“My works are absolutely geometric objects, but at the same time they have a shape which is complicated enough to allow you to involve them and have an emotional response” – Tony Cragg
The fifth instalment of the exhibition project “Dalla sabbia, opere in vetro” (“From sand, artworks in glass”) curated by BUILDINGBOX in collaboration with Jean Blanchaert features three artworks by British artist Tony Cragg. The artworks, produced at Berengo Studio, are named “Vortex”, “Untitled”, and “Tower”. Each work in its own way grapples with the contradictory nature of glass, the fluidity of its liquid state and the subsequent cooling through which it becomes rigid and still. The geometric shapes Cragg presents are made possible thanks to the molecular composition of the glass, their transparency and constant interactions with light central elements that continue to bring movement to these works long after their liquid state has ended.
A master of form, Cragg has previously described himself as a “materialist” in the sense that his choice of material is at the heart of his work. Cragg’s practice is inextricably intertwined with his explorations of materials and the meaning of “material” itself. “Material is infinitely complicated and sublime, and, in fact, we don’t know anything else,” he once told FrontRow. For Cragg materials offer their own language, they talk to us and give us messages without words, we read them unthinkingly, along with their connotations, every day.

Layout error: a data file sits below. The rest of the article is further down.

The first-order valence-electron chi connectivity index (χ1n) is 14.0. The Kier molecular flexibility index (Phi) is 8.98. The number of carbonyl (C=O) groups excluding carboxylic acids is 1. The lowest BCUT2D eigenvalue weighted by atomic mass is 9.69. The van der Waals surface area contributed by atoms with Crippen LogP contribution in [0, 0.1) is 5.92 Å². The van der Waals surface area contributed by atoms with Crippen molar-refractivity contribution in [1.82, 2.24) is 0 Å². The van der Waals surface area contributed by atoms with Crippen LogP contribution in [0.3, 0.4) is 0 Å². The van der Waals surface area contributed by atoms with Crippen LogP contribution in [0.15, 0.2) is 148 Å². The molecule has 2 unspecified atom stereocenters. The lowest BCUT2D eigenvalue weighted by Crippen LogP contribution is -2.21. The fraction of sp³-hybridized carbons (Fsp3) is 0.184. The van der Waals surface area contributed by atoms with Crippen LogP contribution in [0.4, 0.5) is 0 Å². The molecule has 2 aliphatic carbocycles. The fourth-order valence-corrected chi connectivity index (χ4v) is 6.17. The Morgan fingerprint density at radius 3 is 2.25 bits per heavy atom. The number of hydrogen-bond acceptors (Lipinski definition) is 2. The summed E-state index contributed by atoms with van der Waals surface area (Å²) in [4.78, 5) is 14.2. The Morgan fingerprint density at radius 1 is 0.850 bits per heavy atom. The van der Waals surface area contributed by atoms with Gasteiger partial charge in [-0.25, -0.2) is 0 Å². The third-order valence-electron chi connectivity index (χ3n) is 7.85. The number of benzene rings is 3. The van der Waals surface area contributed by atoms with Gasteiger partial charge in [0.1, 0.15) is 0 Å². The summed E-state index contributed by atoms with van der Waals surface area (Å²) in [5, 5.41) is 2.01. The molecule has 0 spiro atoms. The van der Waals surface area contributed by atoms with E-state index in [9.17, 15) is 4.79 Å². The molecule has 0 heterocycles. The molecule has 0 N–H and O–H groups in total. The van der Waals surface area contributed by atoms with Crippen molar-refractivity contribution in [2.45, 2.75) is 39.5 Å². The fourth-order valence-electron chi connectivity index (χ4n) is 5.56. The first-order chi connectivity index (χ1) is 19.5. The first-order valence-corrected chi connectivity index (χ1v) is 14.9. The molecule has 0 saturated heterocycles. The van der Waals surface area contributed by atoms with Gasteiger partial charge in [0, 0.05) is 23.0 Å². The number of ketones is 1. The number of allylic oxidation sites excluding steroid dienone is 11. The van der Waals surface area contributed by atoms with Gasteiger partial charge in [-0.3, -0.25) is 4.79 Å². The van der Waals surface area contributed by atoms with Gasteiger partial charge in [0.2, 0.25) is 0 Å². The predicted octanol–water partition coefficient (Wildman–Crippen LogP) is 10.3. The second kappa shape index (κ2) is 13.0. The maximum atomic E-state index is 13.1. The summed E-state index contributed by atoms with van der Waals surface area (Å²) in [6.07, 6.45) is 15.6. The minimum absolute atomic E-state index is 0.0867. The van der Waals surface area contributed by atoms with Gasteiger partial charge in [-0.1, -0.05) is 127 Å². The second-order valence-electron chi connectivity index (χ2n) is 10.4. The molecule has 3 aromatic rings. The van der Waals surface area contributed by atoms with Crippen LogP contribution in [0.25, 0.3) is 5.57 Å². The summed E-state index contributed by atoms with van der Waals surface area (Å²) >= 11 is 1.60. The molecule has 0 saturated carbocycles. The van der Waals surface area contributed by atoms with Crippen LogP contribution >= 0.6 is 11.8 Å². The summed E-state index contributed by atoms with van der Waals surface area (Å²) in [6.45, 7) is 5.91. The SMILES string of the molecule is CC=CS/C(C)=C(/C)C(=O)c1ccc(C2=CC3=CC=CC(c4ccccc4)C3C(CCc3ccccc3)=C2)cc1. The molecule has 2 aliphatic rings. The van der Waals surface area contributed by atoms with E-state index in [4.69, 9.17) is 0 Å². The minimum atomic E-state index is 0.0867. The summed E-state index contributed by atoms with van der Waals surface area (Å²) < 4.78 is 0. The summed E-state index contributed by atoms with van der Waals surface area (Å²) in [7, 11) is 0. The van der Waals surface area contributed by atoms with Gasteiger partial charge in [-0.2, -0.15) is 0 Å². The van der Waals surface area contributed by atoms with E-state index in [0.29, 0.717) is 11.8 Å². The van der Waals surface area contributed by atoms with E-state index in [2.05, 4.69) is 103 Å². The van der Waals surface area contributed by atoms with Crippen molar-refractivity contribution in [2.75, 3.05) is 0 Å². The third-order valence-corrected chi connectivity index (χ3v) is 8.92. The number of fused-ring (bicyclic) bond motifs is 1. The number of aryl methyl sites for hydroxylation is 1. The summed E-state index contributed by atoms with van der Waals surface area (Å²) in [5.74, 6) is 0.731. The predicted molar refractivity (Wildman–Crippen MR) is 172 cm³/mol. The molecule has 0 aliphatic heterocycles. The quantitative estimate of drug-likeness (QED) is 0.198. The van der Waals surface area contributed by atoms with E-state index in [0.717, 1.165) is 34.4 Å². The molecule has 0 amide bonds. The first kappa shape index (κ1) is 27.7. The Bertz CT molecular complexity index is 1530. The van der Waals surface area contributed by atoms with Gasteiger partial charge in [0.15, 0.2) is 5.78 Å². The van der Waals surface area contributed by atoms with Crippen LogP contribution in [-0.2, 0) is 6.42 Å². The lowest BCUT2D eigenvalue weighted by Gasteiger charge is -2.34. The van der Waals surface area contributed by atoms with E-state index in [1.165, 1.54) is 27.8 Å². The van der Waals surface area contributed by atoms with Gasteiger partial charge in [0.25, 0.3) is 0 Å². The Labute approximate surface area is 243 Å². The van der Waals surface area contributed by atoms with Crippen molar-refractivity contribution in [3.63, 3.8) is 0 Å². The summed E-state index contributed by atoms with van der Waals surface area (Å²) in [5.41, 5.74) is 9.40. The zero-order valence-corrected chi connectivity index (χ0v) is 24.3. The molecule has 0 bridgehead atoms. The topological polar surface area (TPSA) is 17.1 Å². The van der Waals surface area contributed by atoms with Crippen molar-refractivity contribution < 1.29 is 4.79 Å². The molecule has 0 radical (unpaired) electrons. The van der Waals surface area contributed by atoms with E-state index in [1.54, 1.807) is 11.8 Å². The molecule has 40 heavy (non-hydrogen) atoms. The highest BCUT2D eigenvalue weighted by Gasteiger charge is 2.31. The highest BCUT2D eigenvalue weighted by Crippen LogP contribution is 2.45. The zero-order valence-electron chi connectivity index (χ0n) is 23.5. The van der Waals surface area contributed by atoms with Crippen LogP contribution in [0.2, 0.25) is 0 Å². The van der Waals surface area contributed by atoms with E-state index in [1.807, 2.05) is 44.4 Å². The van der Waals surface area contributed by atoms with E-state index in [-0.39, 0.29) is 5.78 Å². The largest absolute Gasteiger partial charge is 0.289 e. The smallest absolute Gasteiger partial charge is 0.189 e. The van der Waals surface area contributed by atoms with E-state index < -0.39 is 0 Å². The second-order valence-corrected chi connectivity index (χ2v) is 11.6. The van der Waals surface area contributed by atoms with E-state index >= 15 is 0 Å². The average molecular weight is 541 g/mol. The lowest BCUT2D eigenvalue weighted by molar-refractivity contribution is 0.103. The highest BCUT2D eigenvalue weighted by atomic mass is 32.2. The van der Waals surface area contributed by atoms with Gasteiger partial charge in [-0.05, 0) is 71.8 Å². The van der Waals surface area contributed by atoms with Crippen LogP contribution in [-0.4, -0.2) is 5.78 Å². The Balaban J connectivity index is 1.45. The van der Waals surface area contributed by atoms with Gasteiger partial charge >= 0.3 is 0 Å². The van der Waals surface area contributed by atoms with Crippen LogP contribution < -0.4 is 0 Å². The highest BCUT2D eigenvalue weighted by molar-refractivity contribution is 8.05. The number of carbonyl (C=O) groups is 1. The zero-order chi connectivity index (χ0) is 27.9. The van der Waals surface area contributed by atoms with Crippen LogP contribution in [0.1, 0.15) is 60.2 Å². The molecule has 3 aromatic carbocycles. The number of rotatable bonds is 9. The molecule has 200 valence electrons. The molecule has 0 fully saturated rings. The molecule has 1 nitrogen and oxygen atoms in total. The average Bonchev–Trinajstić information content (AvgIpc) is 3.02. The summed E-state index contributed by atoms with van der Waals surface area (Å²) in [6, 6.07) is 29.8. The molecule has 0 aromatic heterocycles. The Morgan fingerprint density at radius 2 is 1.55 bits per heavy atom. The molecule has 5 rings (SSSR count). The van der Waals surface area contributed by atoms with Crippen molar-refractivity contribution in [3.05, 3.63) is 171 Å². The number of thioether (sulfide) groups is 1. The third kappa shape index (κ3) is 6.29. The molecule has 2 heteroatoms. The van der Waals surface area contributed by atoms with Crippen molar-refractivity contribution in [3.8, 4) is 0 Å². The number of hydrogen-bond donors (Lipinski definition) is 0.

Cragg has experimented with a variety of mediums for his sculptures throughout his career. Thanks to his scientific knowledge he has managed to create a unique relationship between matter and form, creating sculptures which manipulate single materials with incredible skill. His work ranges widely, using ceramic, bronze, and iron, and at the end of the eighties he finally began experiments with both blown and cast glass. The results, as pictured here, are captivating.
In a world full of “boring and repetitive forms” Cragg is adamant that sculpture works as a powerful opposition to incite interest in the shapes that form our lives. “The non-utilitarian use of material is important” he has argued. “Utility means limitation.”